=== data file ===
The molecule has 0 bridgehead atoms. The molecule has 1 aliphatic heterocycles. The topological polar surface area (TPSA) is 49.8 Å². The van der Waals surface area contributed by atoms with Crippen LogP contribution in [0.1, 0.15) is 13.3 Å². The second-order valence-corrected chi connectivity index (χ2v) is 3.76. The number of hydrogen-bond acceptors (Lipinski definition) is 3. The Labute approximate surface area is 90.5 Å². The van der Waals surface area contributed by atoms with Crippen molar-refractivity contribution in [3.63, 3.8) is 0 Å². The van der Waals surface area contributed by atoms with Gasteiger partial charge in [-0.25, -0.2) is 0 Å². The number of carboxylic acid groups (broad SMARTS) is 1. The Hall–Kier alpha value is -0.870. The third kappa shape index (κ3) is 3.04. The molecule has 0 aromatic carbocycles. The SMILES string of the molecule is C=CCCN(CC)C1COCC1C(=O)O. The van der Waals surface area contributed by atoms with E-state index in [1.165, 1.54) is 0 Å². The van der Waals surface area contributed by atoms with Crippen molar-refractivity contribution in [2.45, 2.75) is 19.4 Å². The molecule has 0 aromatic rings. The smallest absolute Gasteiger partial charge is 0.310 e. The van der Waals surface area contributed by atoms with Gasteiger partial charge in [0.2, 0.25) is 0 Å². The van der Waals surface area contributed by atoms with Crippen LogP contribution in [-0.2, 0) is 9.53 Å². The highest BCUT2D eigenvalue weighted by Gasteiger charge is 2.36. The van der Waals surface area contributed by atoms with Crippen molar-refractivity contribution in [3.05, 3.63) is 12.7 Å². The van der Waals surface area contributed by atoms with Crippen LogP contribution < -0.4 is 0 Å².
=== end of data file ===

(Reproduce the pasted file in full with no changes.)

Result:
The molecule has 0 bridgehead atoms. The molecule has 1 aliphatic heterocycles. The topological polar surface area (TPSA) is 49.8 Å². The van der Waals surface area contributed by atoms with Crippen LogP contribution in [0.1, 0.15) is 13.3 Å². The second-order valence-corrected chi connectivity index (χ2v) is 3.76. The number of hydrogen-bond acceptors (Lipinski definition) is 3. The Labute approximate surface area is 90.5 Å². The van der Waals surface area contributed by atoms with Crippen molar-refractivity contribution in [3.63, 3.8) is 0 Å². The van der Waals surface area contributed by atoms with Gasteiger partial charge in [-0.25, -0.2) is 0 Å². The number of carboxylic acid groups (broad SMARTS) is 1. The Hall–Kier alpha value is -0.870. The third kappa shape index (κ3) is 3.04. The molecule has 0 aromatic carbocycles. The SMILES string of the molecule is C=CCCN(CC)C1COCC1C(=O)O. The van der Waals surface area contributed by atoms with E-state index in [1.165, 1.54) is 0 Å². The van der Waals surface area contributed by atoms with Crippen molar-refractivity contribution in [2.45, 2.75) is 19.4 Å². The molecule has 0 aromatic rings. The smallest absolute Gasteiger partial charge is 0.310 e. The van der Waals surface area contributed by atoms with Gasteiger partial charge in [0.2, 0.25) is 0 Å². The van der Waals surface area contributed by atoms with Crippen LogP contribution in [-0.2, 0) is 9.53 Å². The highest BCUT2D eigenvalue weighted by Gasteiger charge is 2.36. The van der Waals surface area contributed by atoms with Crippen molar-refractivity contribution in [3.05, 3.63) is 12.7 Å². The van der Waals surface area contributed by atoms with Crippen LogP contribution < -0.4 is 0 Å².